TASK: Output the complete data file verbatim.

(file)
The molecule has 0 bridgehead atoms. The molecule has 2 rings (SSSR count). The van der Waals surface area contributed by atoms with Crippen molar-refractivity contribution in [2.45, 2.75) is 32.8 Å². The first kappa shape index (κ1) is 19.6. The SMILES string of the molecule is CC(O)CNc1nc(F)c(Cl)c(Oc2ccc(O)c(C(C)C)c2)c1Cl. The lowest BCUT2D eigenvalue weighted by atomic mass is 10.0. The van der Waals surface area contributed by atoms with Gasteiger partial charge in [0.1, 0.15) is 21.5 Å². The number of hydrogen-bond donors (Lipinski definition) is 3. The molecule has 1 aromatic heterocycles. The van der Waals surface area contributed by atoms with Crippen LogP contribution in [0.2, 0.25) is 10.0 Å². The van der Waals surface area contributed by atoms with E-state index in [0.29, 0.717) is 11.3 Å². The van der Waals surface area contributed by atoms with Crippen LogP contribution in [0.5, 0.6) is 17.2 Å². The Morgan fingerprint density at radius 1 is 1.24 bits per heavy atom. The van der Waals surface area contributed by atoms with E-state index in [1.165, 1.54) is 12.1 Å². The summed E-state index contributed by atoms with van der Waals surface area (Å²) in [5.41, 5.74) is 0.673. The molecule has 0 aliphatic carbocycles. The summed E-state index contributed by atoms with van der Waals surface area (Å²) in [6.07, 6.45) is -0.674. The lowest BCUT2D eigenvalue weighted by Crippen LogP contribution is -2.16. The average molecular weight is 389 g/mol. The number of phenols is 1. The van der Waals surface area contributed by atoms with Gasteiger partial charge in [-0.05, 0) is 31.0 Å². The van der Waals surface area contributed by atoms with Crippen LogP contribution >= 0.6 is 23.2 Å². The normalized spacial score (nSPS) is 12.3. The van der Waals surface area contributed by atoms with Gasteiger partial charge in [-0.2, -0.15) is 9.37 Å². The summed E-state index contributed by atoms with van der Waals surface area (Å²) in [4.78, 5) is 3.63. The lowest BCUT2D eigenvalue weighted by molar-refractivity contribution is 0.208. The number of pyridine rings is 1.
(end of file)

The molecule has 0 bridgehead atoms. The molecule has 2 rings (SSSR count). The van der Waals surface area contributed by atoms with Crippen molar-refractivity contribution in [2.45, 2.75) is 32.8 Å². The first kappa shape index (κ1) is 19.6. The SMILES string of the molecule is CC(O)CNc1nc(F)c(Cl)c(Oc2ccc(O)c(C(C)C)c2)c1Cl. The lowest BCUT2D eigenvalue weighted by atomic mass is 10.0. The van der Waals surface area contributed by atoms with Gasteiger partial charge in [0.1, 0.15) is 21.5 Å². The number of hydrogen-bond donors (Lipinski definition) is 3. The molecule has 1 aromatic heterocycles. The van der Waals surface area contributed by atoms with Crippen LogP contribution in [0.2, 0.25) is 10.0 Å². The van der Waals surface area contributed by atoms with E-state index in [0.29, 0.717) is 11.3 Å². The van der Waals surface area contributed by atoms with Crippen LogP contribution in [0.5, 0.6) is 17.2 Å². The Morgan fingerprint density at radius 1 is 1.24 bits per heavy atom. The van der Waals surface area contributed by atoms with E-state index in [1.165, 1.54) is 12.1 Å². The summed E-state index contributed by atoms with van der Waals surface area (Å²) in [5.41, 5.74) is 0.673. The molecule has 0 aliphatic carbocycles. The summed E-state index contributed by atoms with van der Waals surface area (Å²) in [6.07, 6.45) is -0.674. The lowest BCUT2D eigenvalue weighted by Crippen LogP contribution is -2.16. The average molecular weight is 389 g/mol. The number of phenols is 1. The van der Waals surface area contributed by atoms with Gasteiger partial charge in [-0.05, 0) is 31.0 Å². The van der Waals surface area contributed by atoms with Crippen LogP contribution >= 0.6 is 23.2 Å². The normalized spacial score (nSPS) is 12.3. The van der Waals surface area contributed by atoms with Gasteiger partial charge in [-0.2, -0.15) is 9.37 Å². The summed E-state index contributed by atoms with van der Waals surface area (Å²) in [4.78, 5) is 3.63. The lowest BCUT2D eigenvalue weighted by molar-refractivity contribution is 0.208. The number of pyridine rings is 1.